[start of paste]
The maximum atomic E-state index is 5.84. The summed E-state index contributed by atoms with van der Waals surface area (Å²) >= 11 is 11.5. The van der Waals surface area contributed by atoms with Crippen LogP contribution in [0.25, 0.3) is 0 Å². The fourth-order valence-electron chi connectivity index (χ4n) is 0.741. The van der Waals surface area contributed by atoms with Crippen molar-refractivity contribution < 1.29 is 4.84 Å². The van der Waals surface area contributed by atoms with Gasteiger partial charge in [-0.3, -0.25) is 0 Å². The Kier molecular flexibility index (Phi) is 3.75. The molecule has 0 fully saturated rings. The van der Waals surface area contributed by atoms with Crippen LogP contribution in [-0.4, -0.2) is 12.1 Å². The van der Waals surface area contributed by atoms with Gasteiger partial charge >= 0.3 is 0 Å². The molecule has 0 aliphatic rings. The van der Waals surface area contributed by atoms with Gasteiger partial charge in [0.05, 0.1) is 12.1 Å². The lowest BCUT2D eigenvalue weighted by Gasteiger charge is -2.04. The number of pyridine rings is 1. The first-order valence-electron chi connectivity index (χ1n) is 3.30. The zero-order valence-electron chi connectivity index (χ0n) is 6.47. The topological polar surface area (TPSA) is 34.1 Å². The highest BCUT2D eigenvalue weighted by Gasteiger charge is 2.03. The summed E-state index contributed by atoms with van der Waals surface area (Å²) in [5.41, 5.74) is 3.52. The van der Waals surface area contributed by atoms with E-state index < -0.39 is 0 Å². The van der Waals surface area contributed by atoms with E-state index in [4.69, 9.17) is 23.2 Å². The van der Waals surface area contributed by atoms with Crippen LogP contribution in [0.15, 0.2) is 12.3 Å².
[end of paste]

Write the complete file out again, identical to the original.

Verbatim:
The maximum atomic E-state index is 5.84. The summed E-state index contributed by atoms with van der Waals surface area (Å²) >= 11 is 11.5. The van der Waals surface area contributed by atoms with Crippen LogP contribution in [0.25, 0.3) is 0 Å². The fourth-order valence-electron chi connectivity index (χ4n) is 0.741. The van der Waals surface area contributed by atoms with Crippen molar-refractivity contribution < 1.29 is 4.84 Å². The van der Waals surface area contributed by atoms with Gasteiger partial charge in [-0.3, -0.25) is 0 Å². The Kier molecular flexibility index (Phi) is 3.75. The molecule has 0 fully saturated rings. The van der Waals surface area contributed by atoms with Crippen LogP contribution in [-0.4, -0.2) is 12.1 Å². The van der Waals surface area contributed by atoms with Gasteiger partial charge >= 0.3 is 0 Å². The molecule has 0 aliphatic rings. The van der Waals surface area contributed by atoms with Gasteiger partial charge in [0.05, 0.1) is 12.1 Å². The lowest BCUT2D eigenvalue weighted by Gasteiger charge is -2.04. The number of pyridine rings is 1. The first-order valence-electron chi connectivity index (χ1n) is 3.30. The zero-order valence-electron chi connectivity index (χ0n) is 6.47. The topological polar surface area (TPSA) is 34.1 Å². The highest BCUT2D eigenvalue weighted by Gasteiger charge is 2.03. The summed E-state index contributed by atoms with van der Waals surface area (Å²) in [5.41, 5.74) is 3.52. The van der Waals surface area contributed by atoms with E-state index < -0.39 is 0 Å². The van der Waals surface area contributed by atoms with E-state index in [4.69, 9.17) is 23.2 Å². The van der Waals surface area contributed by atoms with Crippen LogP contribution in [0.15, 0.2) is 12.3 Å².